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The 3 most common IRS payment plans

Jim Buttonow, CPA, CITP

SVP Post-Filing Tax Services

Updated on: July 07, 2022

Each year, millions of taxpayers set up an IRS payment plan when they file their returns and can’t pay what they owe. IRS statistics show that over 70% of these taxpayers use one of these payment plans.

The simplest long-term IRS payment plans to set up are:

  • The 36-month payment plan, called a guaranteed installment agreement (GIA)
  • The 72-month payment plan, called a streamlined installment agreement (SLIA)
  • The full-pay non-streamlined installment agreement (NSIA)

A note on the NSIA: As of March 2020, the IRS replaced its 84-month agreement with the full-pay NSIA. The NSIA allows you to pay your tax bill before the collection statute of limitations expires, which is generally up to 120 months (10 years), unless the statute is extended.

Why they are simple

If you owe less than $250,000 and meet the terms and conditions of the programs, you can set up one of these agreements with a phone call to the IRS.

These plans require a lot less paperwork than installment agreements that require you to send documents proving your ability to pay. For these simple agreements, you don’t have to file financial information with the IRS or prove your ability to pay. You also won’t have to sell off or borrow against your assets.

There are two caveats to these plans

  • You need to file all your required tax returns.  Generally, this means that you have filed for at least the past 6 years to set up any installment agreement.
  • You may have a limited number of months to pay if the time left on your collection statute is less than the time the agreement allows for. For example, you get up to 72 months to pay your tax bill in a SLIA--or the collection statute expiration date--whichever is shorter. If your tax bill is more than 4 years old, you should research your account to find out when your collection statute expires.

Here is a summary of these three simplified IRS payment plans:


Guaranteed Installment Agreement (GIA) (36-month agreement)

Streamlined Installment Agreement (SLIA) (72-month agreement)

Full-pay non-streamlined installment agreement (Full-pay NSIA)

Maximum payment terms

36 months (or before the collection statute expiration date, whichever is earlier)

72 months (or before the collection statute expiration date, whichever is earlier)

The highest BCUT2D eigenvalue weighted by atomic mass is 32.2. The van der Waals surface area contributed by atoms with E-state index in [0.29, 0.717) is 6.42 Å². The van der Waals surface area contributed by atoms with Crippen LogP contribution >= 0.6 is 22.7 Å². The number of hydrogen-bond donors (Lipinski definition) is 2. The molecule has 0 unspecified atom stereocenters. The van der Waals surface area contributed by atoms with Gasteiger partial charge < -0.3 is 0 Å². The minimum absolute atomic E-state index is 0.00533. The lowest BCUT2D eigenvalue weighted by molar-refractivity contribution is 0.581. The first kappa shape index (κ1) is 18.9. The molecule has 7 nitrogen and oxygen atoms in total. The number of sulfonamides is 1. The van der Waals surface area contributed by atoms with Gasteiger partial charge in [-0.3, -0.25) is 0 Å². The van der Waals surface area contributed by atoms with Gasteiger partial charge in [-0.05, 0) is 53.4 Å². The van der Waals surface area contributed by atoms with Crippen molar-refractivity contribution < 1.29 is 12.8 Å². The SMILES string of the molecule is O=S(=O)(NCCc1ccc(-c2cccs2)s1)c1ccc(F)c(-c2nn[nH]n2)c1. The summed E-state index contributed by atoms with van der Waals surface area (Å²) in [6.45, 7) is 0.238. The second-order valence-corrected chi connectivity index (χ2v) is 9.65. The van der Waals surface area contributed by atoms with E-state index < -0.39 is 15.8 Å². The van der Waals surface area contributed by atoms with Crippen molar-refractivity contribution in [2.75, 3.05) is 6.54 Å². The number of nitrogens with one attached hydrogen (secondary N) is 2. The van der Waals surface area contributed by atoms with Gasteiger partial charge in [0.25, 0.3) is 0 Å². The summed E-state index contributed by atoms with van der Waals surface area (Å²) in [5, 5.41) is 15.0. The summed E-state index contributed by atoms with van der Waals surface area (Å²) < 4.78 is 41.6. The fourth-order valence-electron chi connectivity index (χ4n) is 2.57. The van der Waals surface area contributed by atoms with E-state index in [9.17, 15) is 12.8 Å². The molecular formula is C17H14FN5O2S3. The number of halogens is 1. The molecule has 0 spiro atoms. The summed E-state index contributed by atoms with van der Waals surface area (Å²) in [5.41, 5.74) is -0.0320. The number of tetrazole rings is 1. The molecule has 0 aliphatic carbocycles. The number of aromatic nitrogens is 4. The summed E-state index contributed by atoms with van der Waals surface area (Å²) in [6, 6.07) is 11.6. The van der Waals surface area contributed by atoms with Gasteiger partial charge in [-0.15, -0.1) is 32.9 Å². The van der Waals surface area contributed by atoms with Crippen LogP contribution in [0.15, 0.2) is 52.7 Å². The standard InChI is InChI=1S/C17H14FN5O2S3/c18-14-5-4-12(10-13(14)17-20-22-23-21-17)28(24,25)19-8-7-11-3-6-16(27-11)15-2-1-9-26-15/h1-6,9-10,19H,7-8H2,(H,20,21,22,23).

Before the collection statute expires (generally up to 120 months)

Maximum unpaid balance

Total tax of $10,000 or less (you may owe more in penalties and interest)

Assessed tax balance of $50,000 or less

Total balance of up to $250,000

Financial disclosure required?




Automatic payments required?


Yes, if the balance is between $25,001 and $50,000


IRS files Notice of Federal Tax Lien?

No (IRS isn’t required to make a lien determination, but may make one)

No (IRS isn’t required to make a lien determination, but may make one)


Asset liquidation required




* Some taxpayers who owe less than $250,000 for the 2019 tax year only may qualify to set up an installment agreement without a federal tax lien.

Other options

If you can’t meet the terms of these agreements or can’t pay the payment plan amount, there are other options based on your financial situation. To set up one of these ability-to-pay installment agreements, you would need to provide financial information proving how much you can pay each month (called monthly disposable income). You may also need to sell or borrow against your assets to pay down or pay off your tax debt.

If you have no monthly disposable income and you’re experiencing financial hardship, there are other options, such as currently not collectible status (temporary payment deferral) or an offer in compromise (a tax settlement with the IRS for less than the amount you owe).

For help addressing your tax issue, visit Jackson Hewitt’s Tax Resolution Hub to see the various ways we can help you.

About the Author

Jim Buttonow, CPA, CITP, is the Senior Vice President for Post-Filing Tax Services at Jackson Hewitt. He’s been a leader in helping taxpayers and tax professionals resolve tax problems with the IRS, where he had worked for 19 years in various compliance-enforcement positions. Prior to his current role, Jim’s consulting practice focused on the areas of tax controversy and tax administration, which included leading product development on tax problem software for tax professionals, testifying before Congress, advocating for IRS transparency and efficiency, and proposing innovative large-scale solutions for taxpayers and tax professionals. Jim is also the author of Tax Problems and Solutions Handbook, a publication aimed at helping tax pros work more effectively in post-filing matters and resolving their clients’ most common tax problems.

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